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Example : 2 digit number : so all two digit number except 11 22 33 44 55 66 77 88 99...this is simple but how to generalize for a number of n digit?(Also at each place any digit from 0 to 9 can come so 012 is perfectly valid.)

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  • $\begingroup$ 001 has two identical digits... if you are saying that it is valid, you need to clarify the statement of the problem. $\endgroup$ – Roger Burt Aug 2 '14 at 18:26
  • $\begingroup$ I am sorry Roger...Edited :) $\endgroup$ – johri21 Aug 2 '14 at 18:29
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It's simple, the first number has $10$ options, the second digit has $9$ options and so on. You just need to multiply those numbers.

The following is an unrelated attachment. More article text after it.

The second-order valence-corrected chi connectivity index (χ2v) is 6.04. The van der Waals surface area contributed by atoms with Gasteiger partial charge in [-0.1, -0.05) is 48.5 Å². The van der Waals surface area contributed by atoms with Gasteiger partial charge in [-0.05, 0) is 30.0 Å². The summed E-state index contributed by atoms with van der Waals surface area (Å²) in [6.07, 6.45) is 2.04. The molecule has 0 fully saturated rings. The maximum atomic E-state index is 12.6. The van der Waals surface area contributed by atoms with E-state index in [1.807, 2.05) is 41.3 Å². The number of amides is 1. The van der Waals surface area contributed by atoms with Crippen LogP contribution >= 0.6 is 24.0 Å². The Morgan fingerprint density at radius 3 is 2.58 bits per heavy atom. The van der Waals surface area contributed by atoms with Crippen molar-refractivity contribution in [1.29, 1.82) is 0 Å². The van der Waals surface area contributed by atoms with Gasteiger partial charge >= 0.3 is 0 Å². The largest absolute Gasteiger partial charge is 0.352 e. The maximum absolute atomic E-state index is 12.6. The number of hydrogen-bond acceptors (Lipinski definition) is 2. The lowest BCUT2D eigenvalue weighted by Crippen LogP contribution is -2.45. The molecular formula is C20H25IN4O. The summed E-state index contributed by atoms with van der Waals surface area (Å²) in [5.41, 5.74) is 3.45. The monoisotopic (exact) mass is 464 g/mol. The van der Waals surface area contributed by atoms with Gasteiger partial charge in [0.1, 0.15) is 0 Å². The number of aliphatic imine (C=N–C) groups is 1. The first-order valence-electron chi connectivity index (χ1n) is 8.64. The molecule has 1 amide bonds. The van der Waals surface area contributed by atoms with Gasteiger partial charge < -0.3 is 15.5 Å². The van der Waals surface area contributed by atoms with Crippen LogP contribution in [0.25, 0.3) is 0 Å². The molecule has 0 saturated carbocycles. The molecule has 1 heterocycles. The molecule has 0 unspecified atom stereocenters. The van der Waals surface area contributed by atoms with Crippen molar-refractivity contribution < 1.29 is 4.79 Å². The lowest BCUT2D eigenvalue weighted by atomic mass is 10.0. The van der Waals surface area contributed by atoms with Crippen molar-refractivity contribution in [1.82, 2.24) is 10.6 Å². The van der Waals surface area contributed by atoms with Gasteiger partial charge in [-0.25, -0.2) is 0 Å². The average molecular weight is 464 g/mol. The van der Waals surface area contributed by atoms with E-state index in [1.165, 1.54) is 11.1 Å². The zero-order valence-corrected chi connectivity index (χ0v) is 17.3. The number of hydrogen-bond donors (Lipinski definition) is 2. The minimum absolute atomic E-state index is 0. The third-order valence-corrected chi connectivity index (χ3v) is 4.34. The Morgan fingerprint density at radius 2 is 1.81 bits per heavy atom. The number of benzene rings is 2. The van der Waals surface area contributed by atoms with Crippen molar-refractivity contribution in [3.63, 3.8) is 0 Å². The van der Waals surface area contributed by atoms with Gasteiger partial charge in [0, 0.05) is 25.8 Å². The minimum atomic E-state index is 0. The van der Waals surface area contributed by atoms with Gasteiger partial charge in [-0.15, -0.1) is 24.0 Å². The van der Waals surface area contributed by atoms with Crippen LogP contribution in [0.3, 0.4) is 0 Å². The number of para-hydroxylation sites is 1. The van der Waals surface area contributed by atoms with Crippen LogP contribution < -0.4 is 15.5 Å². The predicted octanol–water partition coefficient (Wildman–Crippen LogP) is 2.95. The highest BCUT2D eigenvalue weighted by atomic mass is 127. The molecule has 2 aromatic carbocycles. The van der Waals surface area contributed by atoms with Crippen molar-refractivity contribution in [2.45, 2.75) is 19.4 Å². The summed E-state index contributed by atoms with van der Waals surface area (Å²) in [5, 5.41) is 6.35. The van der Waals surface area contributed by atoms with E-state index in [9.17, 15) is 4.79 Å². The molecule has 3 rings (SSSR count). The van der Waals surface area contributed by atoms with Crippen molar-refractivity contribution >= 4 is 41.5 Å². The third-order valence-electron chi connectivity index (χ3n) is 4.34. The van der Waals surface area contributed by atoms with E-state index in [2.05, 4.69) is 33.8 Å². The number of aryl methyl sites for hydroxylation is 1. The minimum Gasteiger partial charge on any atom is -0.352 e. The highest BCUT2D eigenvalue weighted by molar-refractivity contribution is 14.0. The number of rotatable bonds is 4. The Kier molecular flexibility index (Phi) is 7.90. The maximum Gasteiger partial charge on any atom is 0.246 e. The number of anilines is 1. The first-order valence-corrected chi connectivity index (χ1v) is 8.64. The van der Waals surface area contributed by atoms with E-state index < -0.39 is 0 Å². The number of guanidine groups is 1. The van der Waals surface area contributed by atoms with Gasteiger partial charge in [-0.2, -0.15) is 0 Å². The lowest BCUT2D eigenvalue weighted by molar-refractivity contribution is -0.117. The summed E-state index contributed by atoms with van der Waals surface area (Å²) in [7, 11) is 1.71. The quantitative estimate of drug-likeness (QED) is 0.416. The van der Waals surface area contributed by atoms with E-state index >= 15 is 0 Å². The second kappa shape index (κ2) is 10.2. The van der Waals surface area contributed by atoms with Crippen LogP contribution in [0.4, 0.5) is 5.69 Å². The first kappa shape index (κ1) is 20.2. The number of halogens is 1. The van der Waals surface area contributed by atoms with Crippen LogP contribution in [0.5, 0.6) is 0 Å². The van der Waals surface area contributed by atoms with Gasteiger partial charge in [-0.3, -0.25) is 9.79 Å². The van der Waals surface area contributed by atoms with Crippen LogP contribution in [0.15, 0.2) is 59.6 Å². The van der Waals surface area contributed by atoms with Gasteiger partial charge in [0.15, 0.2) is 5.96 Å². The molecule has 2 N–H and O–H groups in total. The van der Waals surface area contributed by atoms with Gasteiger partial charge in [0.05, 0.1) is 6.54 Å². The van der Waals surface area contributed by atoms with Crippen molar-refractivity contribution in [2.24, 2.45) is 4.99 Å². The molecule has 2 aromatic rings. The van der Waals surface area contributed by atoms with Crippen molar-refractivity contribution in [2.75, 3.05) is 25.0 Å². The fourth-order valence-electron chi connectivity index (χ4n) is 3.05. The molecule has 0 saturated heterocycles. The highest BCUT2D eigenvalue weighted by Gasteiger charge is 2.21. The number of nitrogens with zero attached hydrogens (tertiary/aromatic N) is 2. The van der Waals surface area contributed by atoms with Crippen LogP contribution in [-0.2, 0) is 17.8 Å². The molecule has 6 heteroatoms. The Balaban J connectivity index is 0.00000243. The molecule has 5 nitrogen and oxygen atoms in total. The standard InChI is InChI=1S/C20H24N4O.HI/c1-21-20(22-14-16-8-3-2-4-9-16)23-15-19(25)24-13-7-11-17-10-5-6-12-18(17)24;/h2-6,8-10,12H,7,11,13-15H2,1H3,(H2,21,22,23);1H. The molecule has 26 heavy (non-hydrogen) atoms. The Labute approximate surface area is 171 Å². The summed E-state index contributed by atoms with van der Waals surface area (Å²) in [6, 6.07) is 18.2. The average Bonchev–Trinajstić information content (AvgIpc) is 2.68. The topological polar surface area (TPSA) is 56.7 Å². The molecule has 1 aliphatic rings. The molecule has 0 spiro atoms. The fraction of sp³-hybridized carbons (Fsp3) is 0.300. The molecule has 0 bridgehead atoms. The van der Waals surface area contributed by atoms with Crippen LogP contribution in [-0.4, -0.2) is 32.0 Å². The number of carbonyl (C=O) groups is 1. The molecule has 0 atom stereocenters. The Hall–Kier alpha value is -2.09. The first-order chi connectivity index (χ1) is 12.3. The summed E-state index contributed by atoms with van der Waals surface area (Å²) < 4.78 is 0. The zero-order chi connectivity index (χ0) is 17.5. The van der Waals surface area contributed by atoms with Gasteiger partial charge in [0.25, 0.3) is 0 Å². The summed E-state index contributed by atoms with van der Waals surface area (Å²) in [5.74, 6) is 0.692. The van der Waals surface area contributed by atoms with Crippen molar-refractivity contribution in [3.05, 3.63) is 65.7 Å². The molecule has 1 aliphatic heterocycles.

After $10$ digit numbers all digits have ben used aleast once so there's no numbers matching with $11$ or more digits.

Here's a formula that gives the amount of numbers which have no equal digits for $n$ digit numbers

$$\prod_{k=0}^{n - 1} 10 - k=(10 - 0) \times (10 - 1) \times \cdots\times(10-(n-1))$$

Note that this formula equals $0$ for $n>10$, since if $n>10$ the expression $10-10=0$ appears in the numbers that are multiplied better

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